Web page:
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It’s not the runoff yet, but area rivers setting March records

Pedestrians cross the Clark Fork River in downtown Missoula on Monday. The river was flowing at nearly 7,000 cubic feet per second, a record for March 20. The runoff is yet to come, hydrologists say. (Martin Kidston/Missoula Current)

By Martin Kidston/Missoula Current

Rivers and streams across western Montana were running high on Monday, with stream gauges managed by the U.S. Geologic Survey reporting new records for this particular day in March.

The water was high enough to prompt passersby to stop and take it in.

By midday, the Bitterroot River near Missoula was running at 6,730 cubic feet per second – more than double the record set for this day in 2015 when it hit 3,850 cfs. The Clark Fork below Missoula was listed at 13,200 cfs, also above the record set in 1972 when it reached 10,800 cfs.

“It’s something we’re not used to seeing in mid March,” said Ray Nickless, a hydrologist with the National Weather Service in Missoula. “We’re seeing that a lot of these river gauges are setting maximums for this particular day. There’s tons of location like that, and to see this much water at this time of year is very unusual.”

From the Bitterroot River near Darby to Lolo Creek, stream gauges all reported record highs. By the time the Clark Fork wanders up to Plains, gauges are measuring 39,000 cfs. That’s nearly three times the volume of water on the same river below Missoula.

Nickless attributed the high March flows to recent rain, with some areas along the Montana-Idaho border picking up more than two inches. Combined with warm temperatures and low-elevation snowmelt, the runoff gained momentum, pushing some rivers and streams toward flood stage.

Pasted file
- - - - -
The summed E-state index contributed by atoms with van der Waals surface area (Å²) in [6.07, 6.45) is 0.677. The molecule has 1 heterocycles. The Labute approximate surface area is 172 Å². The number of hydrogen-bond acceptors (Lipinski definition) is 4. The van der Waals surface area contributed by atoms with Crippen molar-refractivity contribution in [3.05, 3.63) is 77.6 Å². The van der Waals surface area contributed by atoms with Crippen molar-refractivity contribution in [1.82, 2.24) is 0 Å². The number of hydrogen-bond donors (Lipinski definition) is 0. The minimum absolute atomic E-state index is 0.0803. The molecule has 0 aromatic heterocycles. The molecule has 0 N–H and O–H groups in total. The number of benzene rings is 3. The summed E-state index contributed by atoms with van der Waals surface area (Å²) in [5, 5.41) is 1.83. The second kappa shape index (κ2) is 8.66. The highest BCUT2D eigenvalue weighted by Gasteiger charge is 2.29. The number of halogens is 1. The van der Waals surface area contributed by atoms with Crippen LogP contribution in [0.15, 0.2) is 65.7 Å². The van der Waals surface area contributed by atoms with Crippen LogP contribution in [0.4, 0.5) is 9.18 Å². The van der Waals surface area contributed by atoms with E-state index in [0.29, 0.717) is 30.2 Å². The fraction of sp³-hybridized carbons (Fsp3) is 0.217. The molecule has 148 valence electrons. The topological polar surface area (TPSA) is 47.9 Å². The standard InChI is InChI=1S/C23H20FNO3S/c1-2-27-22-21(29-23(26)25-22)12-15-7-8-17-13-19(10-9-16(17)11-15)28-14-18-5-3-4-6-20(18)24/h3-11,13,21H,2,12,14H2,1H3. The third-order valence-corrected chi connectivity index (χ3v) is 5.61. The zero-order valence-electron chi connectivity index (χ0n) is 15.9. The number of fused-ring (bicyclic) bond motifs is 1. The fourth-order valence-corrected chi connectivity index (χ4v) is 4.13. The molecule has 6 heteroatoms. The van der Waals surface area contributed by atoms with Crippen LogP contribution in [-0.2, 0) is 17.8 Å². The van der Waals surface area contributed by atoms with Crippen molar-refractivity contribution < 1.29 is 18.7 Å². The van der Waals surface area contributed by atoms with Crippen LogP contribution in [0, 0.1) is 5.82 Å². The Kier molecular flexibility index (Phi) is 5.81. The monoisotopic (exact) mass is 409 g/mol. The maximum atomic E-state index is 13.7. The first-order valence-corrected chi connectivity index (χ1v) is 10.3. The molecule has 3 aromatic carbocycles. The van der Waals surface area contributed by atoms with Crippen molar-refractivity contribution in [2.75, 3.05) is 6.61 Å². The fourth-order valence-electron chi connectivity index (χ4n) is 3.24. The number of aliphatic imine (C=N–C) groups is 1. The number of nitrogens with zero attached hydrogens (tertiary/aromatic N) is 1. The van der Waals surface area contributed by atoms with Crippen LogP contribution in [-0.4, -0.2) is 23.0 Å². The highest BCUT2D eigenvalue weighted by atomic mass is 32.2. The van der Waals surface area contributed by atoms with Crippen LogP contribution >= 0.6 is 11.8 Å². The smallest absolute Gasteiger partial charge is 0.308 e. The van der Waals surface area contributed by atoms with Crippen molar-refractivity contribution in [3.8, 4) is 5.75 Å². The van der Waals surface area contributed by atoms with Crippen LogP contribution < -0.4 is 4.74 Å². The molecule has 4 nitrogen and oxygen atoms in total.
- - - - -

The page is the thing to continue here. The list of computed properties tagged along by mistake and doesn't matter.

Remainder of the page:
“The areas that seem to be impacted the most, with damage of roads, were in northwest parts of the state, like Lincoln and Sanders counties,” Nickless said. “Mineral County has some water in those locations as well. While the rivers are high in some of these counties, like Ravalli and Missoula, we’ve heard of no damage in those locations.”

Nickless believes streamflows have likely peaked for the time being. Even with scattered showers predicted over the next week, the cooler temperatures should slow melting and keep the snowpack in place for a few more months.

But when temperatures do warm up, he said, the runoff should be impressive.

“We’re going to have good high water on our rivers for the rest of the spring, just because we’ve had so much moisture with a good snowpack at the middle and higher elevations,” he said. “We’ll see river flows higher than this in May and June when we get our runoff.”

Contact reporter Martin Kidston at [email protected]

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